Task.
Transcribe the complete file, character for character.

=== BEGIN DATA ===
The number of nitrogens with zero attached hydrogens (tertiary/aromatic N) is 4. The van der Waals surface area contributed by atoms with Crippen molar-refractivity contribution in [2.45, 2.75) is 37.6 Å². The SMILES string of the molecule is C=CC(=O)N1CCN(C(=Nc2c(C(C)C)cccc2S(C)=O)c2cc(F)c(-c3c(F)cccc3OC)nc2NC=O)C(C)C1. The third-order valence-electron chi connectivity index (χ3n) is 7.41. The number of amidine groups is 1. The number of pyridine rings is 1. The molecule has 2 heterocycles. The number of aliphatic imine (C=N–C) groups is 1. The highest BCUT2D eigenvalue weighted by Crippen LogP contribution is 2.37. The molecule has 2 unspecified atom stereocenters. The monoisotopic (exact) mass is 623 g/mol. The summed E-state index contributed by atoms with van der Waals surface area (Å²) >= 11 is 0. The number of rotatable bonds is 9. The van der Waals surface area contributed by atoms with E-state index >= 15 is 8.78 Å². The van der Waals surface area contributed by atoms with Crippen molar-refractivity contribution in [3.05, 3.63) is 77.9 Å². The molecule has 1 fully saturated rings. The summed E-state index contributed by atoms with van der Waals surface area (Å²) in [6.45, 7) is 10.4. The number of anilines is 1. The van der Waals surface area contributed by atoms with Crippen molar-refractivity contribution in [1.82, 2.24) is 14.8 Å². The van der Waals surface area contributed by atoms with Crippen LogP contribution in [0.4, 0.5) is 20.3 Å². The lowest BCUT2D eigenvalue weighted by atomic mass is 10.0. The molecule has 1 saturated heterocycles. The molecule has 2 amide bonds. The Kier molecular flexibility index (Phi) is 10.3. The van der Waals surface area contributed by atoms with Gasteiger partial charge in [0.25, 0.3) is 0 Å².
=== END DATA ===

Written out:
The number of nitrogens with zero attached hydrogens (tertiary/aromatic N) is 4. The van der Waals surface area contributed by atoms with Crippen molar-refractivity contribution in [2.45, 2.75) is 37.6 Å². The SMILES string of the molecule is C=CC(=O)N1CCN(C(=Nc2c(C(C)C)cccc2S(C)=O)c2cc(F)c(-c3c(F)cccc3OC)nc2NC=O)C(C)C1. The third-order valence-electron chi connectivity index (χ3n) is 7.41. The number of amidine groups is 1. The number of pyridine rings is 1. The molecule has 2 heterocycles. The number of aliphatic imine (C=N–C) groups is 1. The highest BCUT2D eigenvalue weighted by Crippen LogP contribution is 2.37. The molecule has 2 unspecified atom stereocenters. The monoisotopic (exact) mass is 623 g/mol. The summed E-state index contributed by atoms with van der Waals surface area (Å²) >= 11 is 0. The number of rotatable bonds is 9. The van der Waals surface area contributed by atoms with E-state index >= 15 is 8.78 Å². The van der Waals surface area contributed by atoms with Crippen molar-refractivity contribution in [3.05, 3.63) is 77.9 Å². The molecule has 1 fully saturated rings. The summed E-state index contributed by atoms with van der Waals surface area (Å²) in [6.45, 7) is 10.4. The number of anilines is 1. The van der Waals surface area contributed by atoms with Crippen molar-refractivity contribution in [1.82, 2.24) is 14.8 Å². The van der Waals surface area contributed by atoms with Crippen LogP contribution in [0.4, 0.5) is 20.3 Å². The lowest BCUT2D eigenvalue weighted by atomic mass is 10.0. The molecule has 1 saturated heterocycles. The molecule has 2 amide bonds. The Kier molecular flexibility index (Phi) is 10.3. The van der Waals surface area contributed by atoms with Gasteiger partial charge in [0.25, 0.3) is 0 Å².